Eye For Film >> Movies >> Law And Order: The Fifth Year (1994) Film Review
You don’t get to be the longest running crime show in the world – and the second longest running drama series - without doing something right. Law And Order, despite rumours of its imminent demise earlier this year will begin shooting its 18th season next January. But it is reassuring to note that this fifth season of the drama, which splits its action between the squad chasing down the bad guys and the New York city prosecutors trying to put them away, is as strong as any in the franchise.
Newcomers to the series will be pleased to note that you don’t need to have seen any of the previous seasons to enjoy the fifth. Each story is stand-alone, with a minimum of soap, so that you can jump in virtually anywhere without feeling like the new kid in school who doesn’t know any of the faces.
Viewers more familiar with the slicker, crime scene orientated CSI may be in for something of a shock. There’s no glossy CGI here, just solid, smart scripting and stories with a good twist.
Heading up the squad room is S Epetha Merkeson’s Lieutenant Anita Van Buren. She’s sharp and practical, the perfect counterpoint to the detectives who work every case, Lenny Briscoe (the wonderful and much mourned Jerry Orbach) and Mike Logan (Chris Noth in his final season, but whose character is now back on the beat in Law And Order’s sister show Criminal Intent).
Over in the courthouse, Season Five sees the arrival of Sam Waterston as prosecutor Jack McCoy – and he’s a very angry man, picking fights with anyone and everyone, including his colleague Claire Kincaid (Jill Hennessey), boss Adam Schiff (Steven Hill) and the cops.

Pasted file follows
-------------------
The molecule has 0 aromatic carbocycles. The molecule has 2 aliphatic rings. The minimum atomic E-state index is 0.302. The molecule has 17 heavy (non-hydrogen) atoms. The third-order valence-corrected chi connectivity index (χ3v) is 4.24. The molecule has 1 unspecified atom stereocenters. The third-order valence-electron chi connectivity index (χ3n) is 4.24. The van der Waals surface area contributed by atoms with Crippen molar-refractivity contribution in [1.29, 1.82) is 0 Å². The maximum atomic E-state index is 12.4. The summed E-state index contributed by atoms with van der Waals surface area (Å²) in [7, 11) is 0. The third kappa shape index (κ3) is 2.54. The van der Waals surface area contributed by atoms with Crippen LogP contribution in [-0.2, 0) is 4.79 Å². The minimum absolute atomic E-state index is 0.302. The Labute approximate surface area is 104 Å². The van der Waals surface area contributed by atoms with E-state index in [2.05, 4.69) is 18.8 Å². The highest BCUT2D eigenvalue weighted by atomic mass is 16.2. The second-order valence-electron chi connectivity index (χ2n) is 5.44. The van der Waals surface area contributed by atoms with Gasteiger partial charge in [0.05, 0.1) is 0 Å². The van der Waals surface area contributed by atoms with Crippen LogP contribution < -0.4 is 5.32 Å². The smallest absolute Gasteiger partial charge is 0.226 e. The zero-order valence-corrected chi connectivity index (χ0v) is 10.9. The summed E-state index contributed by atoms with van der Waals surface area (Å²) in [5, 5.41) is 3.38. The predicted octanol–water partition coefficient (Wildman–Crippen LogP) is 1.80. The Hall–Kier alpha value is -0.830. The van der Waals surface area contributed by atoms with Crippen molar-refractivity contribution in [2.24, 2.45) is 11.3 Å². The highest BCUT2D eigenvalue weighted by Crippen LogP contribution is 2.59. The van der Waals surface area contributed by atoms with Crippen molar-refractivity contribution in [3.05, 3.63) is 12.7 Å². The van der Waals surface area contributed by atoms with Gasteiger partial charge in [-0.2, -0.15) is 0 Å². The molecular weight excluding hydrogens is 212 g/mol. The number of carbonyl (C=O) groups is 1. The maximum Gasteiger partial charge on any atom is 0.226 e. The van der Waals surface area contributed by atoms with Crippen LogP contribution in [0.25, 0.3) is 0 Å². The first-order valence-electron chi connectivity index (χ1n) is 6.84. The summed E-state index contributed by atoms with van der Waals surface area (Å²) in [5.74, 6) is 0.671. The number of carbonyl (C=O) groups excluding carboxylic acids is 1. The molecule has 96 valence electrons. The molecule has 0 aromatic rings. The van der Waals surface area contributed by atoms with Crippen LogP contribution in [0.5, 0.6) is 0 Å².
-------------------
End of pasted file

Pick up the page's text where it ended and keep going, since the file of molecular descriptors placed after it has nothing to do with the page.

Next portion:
Anyone who thought that the grim look of New York was invented by CSI:NY should take a look at the colour palette here, which is as downbeat and gritty as anything later created by the newer show. Despite the characters’ home lives being completely unimportant, their relationships with one another are key, particularly the sparring between Lenny and Mike as they try to solve cases.
Also key to the show’s success is the wonderful array of character actors that the casting department always manage to come up with. These are rarely the sort of just-stepped-out-of-the-tanning-salon actors who populate the CSI franchise but realistic, warts and all denizens of the New York jungle. Hookers look like hookers, tramps look seedy and there are plenty of little old ladies and gents pretending not to have heard a killer in the neighbouring apartment.
Stand-out episodes this season, include Competence, in which Van Buren becomes a victim of crime herself, and the twisty Coma, which sees the prosecutors get embroiled in a life-or-death decision concerning a victim. It’s hard to play favourites, however, since virtually all of the episodes are solidly put together.
Another strength of the show is its refusal to give easy solutions. Many of the episodes are loosely based on actual crimes, or court cases, lending them an air of verisimilitude. Equally, the stories are frequently ambiguous, such as the season opener Second Opinion, and quite often the “bad guy” gets away with it.
It is this combination of the puzzle of the crime and the uncertainty surrounding the trial that makes Law And Order such a winning formula. When coupled with some excellent performances, particularly from Noth, Orbach and Waterston, who seem born into the roles, it makes the series a must-have for crime drama junkies.Reviewed on: 26 Jul 2007